Though it appears a saccharine, nostalgic romp at first glance, Movin’ Melvin Brown‘s self-titled revue is a genuine adventure through memory and music. Perhaps an unorthodox choice when the Toronto Fringe Festival offers shows considered more cutting-edge, but Brown’s performance is more layered and stimulating than it first appears.
In The Last Minute Slam, looks can be deceiving. Comedy duo Definition of Knowledge step onto a bare, black-curtained stage at the St. Vladimir Institute Theatre in sneakers, jeans and t-shirts. Though modest in appearance, they spend the next 55 minutes slaying the audience with a gut-busting sketch-slam extravaganza that tackles real-life issues like racism, bullying, and patio remodelling. This is what the Fringe Festival was made for, dear readers.
bloom blends poetry and theatre in a play on memory, at Buddies in Bad Times in Toronto
bloom, put on by Modern Times Stage Company at the Buddies in Bad Times Theatre, is a quasi-memory play set in a dystopian future ravaged by endless war. In this world — or what’s left of it — the past cannot be buried, but whether or not that’s a good thing depends on your perspective.
Jerusalem is a “a fable for a gentrified generation” on the Toronto stage
The Canadian premiere of Jerusalem, written by English writer Jez Butterworth, took a lot of blood, sweat, and tears, both on stage and off, to produce. This is apparent from two things. The first is (are) the numerous companies that collaborated to make the Toronto production happen, namely Outside the March, The Company Theatre, and Starvox Entertainment. The second is the immaculately-crafted, unrelenting, coo-coo-bananas-craziness in every moment of this performance.
The play takes place throughout the course of nine hours in the woods of Wiltshire, a county in the south-west of England. In these woods lives Johnny “Rooster” Byron, ex-daredevil and local troublemaker, who is about to be evicted from his caravan so that condos can be built on the land.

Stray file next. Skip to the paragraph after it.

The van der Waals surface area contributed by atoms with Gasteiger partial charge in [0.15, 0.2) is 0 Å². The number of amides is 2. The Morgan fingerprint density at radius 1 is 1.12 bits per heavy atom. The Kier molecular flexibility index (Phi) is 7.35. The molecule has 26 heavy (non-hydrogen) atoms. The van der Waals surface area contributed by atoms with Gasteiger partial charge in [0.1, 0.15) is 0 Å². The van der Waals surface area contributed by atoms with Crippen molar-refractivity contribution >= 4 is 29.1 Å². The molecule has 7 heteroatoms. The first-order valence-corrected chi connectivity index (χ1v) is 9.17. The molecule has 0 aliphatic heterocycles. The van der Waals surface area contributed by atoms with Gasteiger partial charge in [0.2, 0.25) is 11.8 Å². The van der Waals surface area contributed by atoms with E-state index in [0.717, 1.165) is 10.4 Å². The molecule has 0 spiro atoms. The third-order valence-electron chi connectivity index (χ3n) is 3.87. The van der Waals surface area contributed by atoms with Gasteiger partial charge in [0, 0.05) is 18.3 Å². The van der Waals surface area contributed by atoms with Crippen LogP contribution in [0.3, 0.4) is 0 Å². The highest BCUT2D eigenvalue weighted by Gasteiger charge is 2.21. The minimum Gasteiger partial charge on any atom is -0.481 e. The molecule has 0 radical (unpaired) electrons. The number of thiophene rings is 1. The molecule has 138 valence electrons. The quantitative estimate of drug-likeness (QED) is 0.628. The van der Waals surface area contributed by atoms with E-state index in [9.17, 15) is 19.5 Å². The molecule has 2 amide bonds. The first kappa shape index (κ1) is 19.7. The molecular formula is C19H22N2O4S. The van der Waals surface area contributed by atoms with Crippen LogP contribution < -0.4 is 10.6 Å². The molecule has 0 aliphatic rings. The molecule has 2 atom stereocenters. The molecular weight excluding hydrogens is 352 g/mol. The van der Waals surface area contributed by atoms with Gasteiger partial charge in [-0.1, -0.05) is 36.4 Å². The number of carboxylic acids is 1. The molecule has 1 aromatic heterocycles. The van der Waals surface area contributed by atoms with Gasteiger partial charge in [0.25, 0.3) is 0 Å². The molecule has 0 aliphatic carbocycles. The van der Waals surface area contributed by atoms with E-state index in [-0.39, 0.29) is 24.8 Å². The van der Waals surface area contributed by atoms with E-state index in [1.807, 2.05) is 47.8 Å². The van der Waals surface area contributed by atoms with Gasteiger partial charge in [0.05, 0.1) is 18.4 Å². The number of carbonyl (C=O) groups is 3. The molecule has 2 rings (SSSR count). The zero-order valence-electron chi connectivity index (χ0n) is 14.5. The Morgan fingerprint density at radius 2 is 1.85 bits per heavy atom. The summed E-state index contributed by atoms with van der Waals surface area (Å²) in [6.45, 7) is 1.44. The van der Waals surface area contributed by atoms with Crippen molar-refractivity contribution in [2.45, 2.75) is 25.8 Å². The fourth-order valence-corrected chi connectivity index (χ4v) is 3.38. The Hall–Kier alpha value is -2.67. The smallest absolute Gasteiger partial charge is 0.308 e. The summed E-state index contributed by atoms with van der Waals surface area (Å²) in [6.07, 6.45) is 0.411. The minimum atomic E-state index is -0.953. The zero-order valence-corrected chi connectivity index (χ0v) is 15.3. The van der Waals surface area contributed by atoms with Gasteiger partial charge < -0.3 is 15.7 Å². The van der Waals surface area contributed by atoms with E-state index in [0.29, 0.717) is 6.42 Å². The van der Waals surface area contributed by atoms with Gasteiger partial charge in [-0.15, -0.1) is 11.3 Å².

Toronto’s Tapestry Opera fuses opera with Persian music for a new experimental opera
“You’ve probably never seen anything like this before,” says Tapestry Opera‘s general director Michael Hidetoshi Mori, also the director of Tap Ex: Forbidden, the latest in the company’s series of new, experimental operas. Although it’s uncommon for a director to appear on stage prior to a performance to explain their creative rationale, it’s an unusual show, and a little bit of encouragement makes it more accessible and rewarding.
Hart House stages The Crucible, now playing on the Toronto stage
Since its debut to the stage in 1953, The Crucible has never been a play that goes easy on its audience, and Hart House‘s version is no exception. However, on this journey to Salem, we pass by the historical realism typical of productions of this show, and instead drive straight into horror.
IMP, at the Tarragon Theatre in Toronto, is an occult-driven play that leaves you “breathless”
Created by Epigraph Collective and produced by Filament Incubator, IMP is a drama that weaves together social justice and the occult in a narrative that is both emotionally raw and stylistically disciplined. I can’t think of the last time a theatrical performance rendered me motionless and breathless for the duration of its run time, but by god, this play did it.
The cult-classic horror/comedy musical dazzles Toronto audiences again
Currently touring across North America, Evil Dead: The Musical is currently on its stop in Toronto. This marks a triumphant return to the city in which the musical first debuted in 2003, and it’s hardly slowed down since. As much fun as I had at this show, it makes me wonder if my job as a theatre critic isn’t a wee bit redundant. I am supposed to unpack this production, and explain its quality in layman’s terms, and whether you, dear readers, should see it. The thing is, this show speaks pretty well for itself.
Flashing Lights delivers a heavy dose of theatre realism on stage in Toronto
Science fiction is a very tricky genre to pull off in a sphere such as independent performing arts. This is something that the creators at Bad News Days and Ahuri Theatre must have been aware of, given their bold, “challenge accepted” attitude in the concept and execution of Flashing Lights.
Dauntless City Theatre presents an al fresco gender-bent Two Gentlewomen of Verona in Toronto
Theatre’s greatest triumph as a medium is getting us to engage in dialogue and ask questions. Dauntless City Theatre‘s latest production poses an age-old question: would it be awesome to do a gender-bent, inter-sectional feminist, immersive adaptation of Two Gentlemen of Verona with a dog wearing a tiny cowboy hat? Yes, yes it would.